Matt Oberecker, a QUEST teacher at Cold Spring Elementary School in Central Bucks, said the district teaches 21st century skills to help prepare students for jobs that have yet to be created.
QUEST, which stands for “Questioning and Understanding through Engineering, Science, and Technology,” incorporates the four Cs — collaboration, creativity, communication and critical thinking — into elementary school classes.
“We’re all about resiliency and trying things from different angles … practicing 21st century skills,” he said. “My job as a teacher is to provide pathways for them to practice that.”
As part of a new middle school schedule, Central Bucks is adding two new courses: innovation and creativity, and integrated technology. These courses are being written this summer with input from newly hired teachers.
It will help prepare middle schoolers to make even greater STEM strides in high school, Oberecker said.
“It used to be that you’d look at a school yearbook and a student would write ‘I want to be a football player’ or ‘I want to be a baseball player,’ ” Oberecker said. “Now it’s ‘video game designer’ or ‘civil engineer.’ I know we’re definitely teaching them.
“I’m proud to be part of a program like that.”
Miandabu Mbuy, also known as Mia, is an eighth grade U.S. History teacher at the East Norriton Middle School in the Norristown Area School District, and this week’s #TeacherTuesday. Although she double majored in education and vocal performance — with the ultimate goal of becoming a Broadway musical star — she quickly realized her true passion was in teaching.
While developing a lesson plan as a student teacher, Mia broke into tears. When her mother reassured her that she’d get her Broadway break, Mia said, “I’m not going to be on Broadway because I really, really love what I’m doing now. I’ve prayed on it and the drive and passion I have for teaching these kids is so much stronger than anything I have ever felt while performing.”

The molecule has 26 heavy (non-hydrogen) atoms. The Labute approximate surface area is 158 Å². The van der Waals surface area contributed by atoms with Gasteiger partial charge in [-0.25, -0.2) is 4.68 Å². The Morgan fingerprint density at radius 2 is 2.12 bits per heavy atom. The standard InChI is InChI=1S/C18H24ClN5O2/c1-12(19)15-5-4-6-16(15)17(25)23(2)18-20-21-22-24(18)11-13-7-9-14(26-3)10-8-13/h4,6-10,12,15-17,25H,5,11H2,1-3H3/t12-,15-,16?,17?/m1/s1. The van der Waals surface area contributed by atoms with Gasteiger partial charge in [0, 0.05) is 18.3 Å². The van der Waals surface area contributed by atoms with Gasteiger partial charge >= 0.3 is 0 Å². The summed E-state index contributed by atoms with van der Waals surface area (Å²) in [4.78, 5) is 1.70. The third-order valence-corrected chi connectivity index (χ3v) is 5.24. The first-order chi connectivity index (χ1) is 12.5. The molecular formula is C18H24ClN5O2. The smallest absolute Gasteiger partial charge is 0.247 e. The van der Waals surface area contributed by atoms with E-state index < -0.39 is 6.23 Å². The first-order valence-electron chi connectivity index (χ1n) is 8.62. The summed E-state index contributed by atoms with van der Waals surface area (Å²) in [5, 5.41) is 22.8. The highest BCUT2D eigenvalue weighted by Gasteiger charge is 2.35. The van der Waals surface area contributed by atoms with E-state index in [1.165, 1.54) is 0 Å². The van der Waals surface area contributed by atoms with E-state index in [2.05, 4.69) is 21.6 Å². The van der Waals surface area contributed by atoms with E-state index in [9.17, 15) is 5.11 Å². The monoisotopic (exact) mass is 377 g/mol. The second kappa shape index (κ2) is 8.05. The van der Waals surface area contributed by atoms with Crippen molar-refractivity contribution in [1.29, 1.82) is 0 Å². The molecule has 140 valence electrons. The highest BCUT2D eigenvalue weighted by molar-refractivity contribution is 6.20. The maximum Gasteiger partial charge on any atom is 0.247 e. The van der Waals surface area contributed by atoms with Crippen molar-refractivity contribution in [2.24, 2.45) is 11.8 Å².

Her students are indeed lucky that Mia made this life-changing decision and enjoy the way she brings history to life, especially through her end-of-year living museum project.
Stacy Kirsh, the focus of this week’s #TeacherTuesday, is a sixth grade Language Arts teacher at Pennwood Middle School in the Pennsbury School District. She believes that “Great teachers don’t teach their students, they change their students. It is not simply about academics, but about creating a bond and affecting lives. This is what inspires me to lead my class every day.”
Clearly, Stacy’s goal is being met. We’ve heard that, “Stacy goes above and beyond for each student in her classroom! She finds a way to reach them and pushes them to do their best. She is a mentor!”
#CentennialX is gearing up for its opening day on July 6, with William Tennent welcoming students from Upper Dublin High School, who will join this incubator/accelerator, to generate new ideas under the guidance of teachers and industry partners. Now in its third year, #CentennialX is an innovative program gaining attention in outlets such as Education Week for its ability to revolutionize the traditional educational paradigm. It guides students through the process of developing new ideas and products that solve “real-world” problems while bringing genuine value to the immediate and extended communities.
The program provides a stage where students can gain the transferable skills — collaboration, problem-solving, creativity, design thinking, and communication – needed to succeed in today’s college and tomorrow’s job markets.
Specially selected teams of students will work on various challenges including:
· Eli Lilly project with iCAN (a worldwide consortium of children’s advisory groups) – seeking to design additional ways to collaborate with researchers, thus deriving even more value for patients, science, and iCAN members
We’ll be following their progress throughout the summer, and you can too, by visiting their blog at https://www.centennialx.com/new-blog/.
Here’s why the ruling in favor of Trinity Lutheran may not be a green light for vouchers
June 27, 2017
When the U.S. Supreme Court agreed in 2016 to hear arguments in Trinity Lutheran Church of Columbia, Inc. v. Comer, school voucher advocates saw an opportunity.
The case actually revolved around the specific question of whether the state of Missouri could refuse a grant to resurface a playground to a church solely due to the fact that the church is a religious institution.
But a broad enough ruling in favor of the church could dismantle so-called “no aid” provisions that states have enacted to ensure that state resources for public schools were not diverted to private religious institutions. This was the invitation voucher proponents made to the nine justices.
On Monday, the court turned down the offer.
In a 7-2 ruling, the justices ruled that while Missouri could not refuse a playground grant to a church solely due to the fact that the church is a religious institution, the court was not “address[ing] religious uses of funding or other forms of discrimination.” In other words, the ruling was not a green light for school vouchers.
Educators and parents across the country should applaud the court’s refusal to place in doubt decades of precedents enforcing state constitutional protections of our public schools.